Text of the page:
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Here's what's in Republicans' new $928 billion infrastructure counterproposal

·Chief Political Correspondent
·4 min read

Senate Republicans unveiled their latest infrastructure counteroffer on May 27, shortly before President Biden's informal deadline of Memorial Day. 

The plan calls for a $928 billion investment over the course of eight years. Here's whats in the proposal: 

  • $506 billion for roads, bridges and major projects, including $4 billion for electric vehicle infrastructure 

  • $98 billion for public transit systems 

  • $46 billion for passenger and freight rail 

  • $21 billion for safety 

  • $22 billion for ports and waterways 

  • $56 billion for airports 

  • $22 billion for western water storage 

  • $72 billion for water infrastructure 

  • $65 billion for broadband infrastructure

  • $20 billion for infrastructure financing

"It's a serious effort to try to reach a bipartisan agreement," said Sen. Shelley Moore Capito (R., W.V.), who is leading the Republican infrastructure effort. 

A construction worker climbs above a line of fencing at the site of a large public infrastructure reconstruction project of an elevated roadway and bridges in upper Manhattan in New York City, New York, U.S., April 22, 2021. REUTERS/Mike Segar
A construction worker climbs above a line of fencing at the site of a large public infrastructure reconstruction project of an elevated roadway and bridges in upper Manhattan in New York City, New York, U.S., April 22, 2021. REUTERS/Mike Segar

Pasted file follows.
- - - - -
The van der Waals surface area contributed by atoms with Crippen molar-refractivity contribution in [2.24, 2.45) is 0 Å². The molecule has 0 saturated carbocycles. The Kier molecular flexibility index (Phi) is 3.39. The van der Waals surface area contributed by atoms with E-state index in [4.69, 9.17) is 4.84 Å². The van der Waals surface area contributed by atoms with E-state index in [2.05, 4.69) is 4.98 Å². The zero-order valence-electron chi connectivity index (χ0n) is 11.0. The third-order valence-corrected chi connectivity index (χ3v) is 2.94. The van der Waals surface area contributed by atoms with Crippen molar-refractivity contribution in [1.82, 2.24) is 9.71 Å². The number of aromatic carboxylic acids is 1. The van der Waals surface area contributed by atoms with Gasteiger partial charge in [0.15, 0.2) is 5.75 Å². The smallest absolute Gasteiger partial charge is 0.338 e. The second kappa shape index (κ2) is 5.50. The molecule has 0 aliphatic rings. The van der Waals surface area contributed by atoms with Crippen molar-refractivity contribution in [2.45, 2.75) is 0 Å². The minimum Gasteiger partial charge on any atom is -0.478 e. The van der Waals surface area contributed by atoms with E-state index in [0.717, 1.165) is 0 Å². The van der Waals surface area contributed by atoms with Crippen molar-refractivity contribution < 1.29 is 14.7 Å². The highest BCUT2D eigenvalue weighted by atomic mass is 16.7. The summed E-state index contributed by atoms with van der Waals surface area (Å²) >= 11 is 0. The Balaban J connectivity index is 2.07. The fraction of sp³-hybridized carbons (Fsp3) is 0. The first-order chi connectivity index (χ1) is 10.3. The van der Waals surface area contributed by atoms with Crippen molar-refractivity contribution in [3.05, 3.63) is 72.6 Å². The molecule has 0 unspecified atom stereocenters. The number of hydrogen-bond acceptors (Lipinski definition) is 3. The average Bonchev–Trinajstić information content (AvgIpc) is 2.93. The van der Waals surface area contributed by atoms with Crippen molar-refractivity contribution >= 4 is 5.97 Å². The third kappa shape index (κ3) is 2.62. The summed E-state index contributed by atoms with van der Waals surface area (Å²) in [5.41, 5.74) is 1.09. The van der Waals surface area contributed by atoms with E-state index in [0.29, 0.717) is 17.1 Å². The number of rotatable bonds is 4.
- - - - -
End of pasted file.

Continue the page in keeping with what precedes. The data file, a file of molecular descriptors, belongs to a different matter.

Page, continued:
The Biden administration offered Republicans a $1.7 trillion infrastructure proposal last week, down from $2.3 trillion — but Republicans rejected the plan, saying it was "well above the range of what can pass Congress with bipartisan support." Republicans had originally offered a $568 billion proposal focused on traditional infrastructure projects. 

The White House has called for more investments in clean energy, workforce training, the care economy and industries of the future. In a press conference on Thursday morning, Senate Republicans stressed they were not going to expand their proposal beyond physical infrastructure projects and broadband. 

"I would say that is probably the big question — the scope," said Capito. "We haven't been satisfied, I don't think, with the White House's response to our first initial ask on narrowing the scope." 

While the White House did remove portions of its research & development and manufacturing measures for its bill, many of those proposals are already included in a separate bill designed to boost U.S. competition with China. 

"We want to focus on actual infrastructure. The platforms and services that move people and goods and services through our economy. That's what people understand to be infrastructure and we can reach an agreement if we focus on those items," said Sen. Pat Toomey (R., Pa.). 

In a statement, White House Press Secretary Jen Psaki said the topline number increase was encouraging and had "several constructive additions."